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Can Children Distinguish Between Thoughts and Behaviours?

Quakely, S., Coker, S., Palmer, K. and Reynolds, S. (2003) Can Children Distinguish Between Thoughts and Behaviours? Behavioural and Cognitive Psychotherapy, 31 (2). pp. 159-168. ISSN 13524658

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To link to this item DOI: 10.1017/S1352465803002030

Abstract/Summary

Abstract. The extent to which cognitive behaviour therapy can be used with children is unclear. In meta analyses older children and teenagers seem to derive greater benefit than young children. This may be because the cognitive immaturity of young children means that they cannot manage the cognitive demands of cognitive behaviour therapy. This paper seeks to establish how well children aged 7–8 and aged 10–11 can complete a task requiring them to distinguish between thoughts and behaviours (based on Greenberger & Padesky, 1995). Half of the children were provided with a visual cue and half were not. The effects of age, the visual cue, and verbal IQ on performance were examined. Seventy-two children were randomized to the cue and no-cue condition and individually tested during school time. Both age groups performed well and there was a significant difference between older and younger children, with the older children performing better. Visual cues did not aid performance. Verbal IQ was significantly associated with performance in the younger but not the older children. The implications of these results for the delivery of cognitive behaviour therapy with children and future research are discussed. Keywords: Children, thoughts, behaviours, cognitive, development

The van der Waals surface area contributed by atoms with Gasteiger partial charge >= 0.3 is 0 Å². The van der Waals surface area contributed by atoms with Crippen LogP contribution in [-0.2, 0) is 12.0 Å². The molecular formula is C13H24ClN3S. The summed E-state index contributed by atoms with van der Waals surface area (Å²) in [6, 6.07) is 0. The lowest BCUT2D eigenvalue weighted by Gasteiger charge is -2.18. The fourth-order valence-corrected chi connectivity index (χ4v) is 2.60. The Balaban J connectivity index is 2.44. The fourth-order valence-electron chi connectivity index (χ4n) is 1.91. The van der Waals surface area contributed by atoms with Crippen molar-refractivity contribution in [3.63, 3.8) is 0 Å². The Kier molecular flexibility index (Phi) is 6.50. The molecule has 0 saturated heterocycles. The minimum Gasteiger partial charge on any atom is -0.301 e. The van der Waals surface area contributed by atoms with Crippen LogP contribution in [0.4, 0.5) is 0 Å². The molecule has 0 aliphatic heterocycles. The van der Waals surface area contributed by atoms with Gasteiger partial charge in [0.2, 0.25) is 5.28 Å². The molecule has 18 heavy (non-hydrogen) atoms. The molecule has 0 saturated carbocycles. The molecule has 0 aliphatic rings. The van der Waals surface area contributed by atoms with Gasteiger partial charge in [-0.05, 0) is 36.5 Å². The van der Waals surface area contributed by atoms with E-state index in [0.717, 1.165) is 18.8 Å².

Item Type:Article
Refereed:Yes
Divisions:Interdisciplinary centres and themes > Charlie Waller Institute
Faculty of Life Sciences > School of Psychology and Clinical Language Sciences > Department of Psychology
Faculty of Life Sciences > School of Psychology and Clinical Language Sciences > Anxiety and Depression in Young People (AnDY)
ID Code:46299

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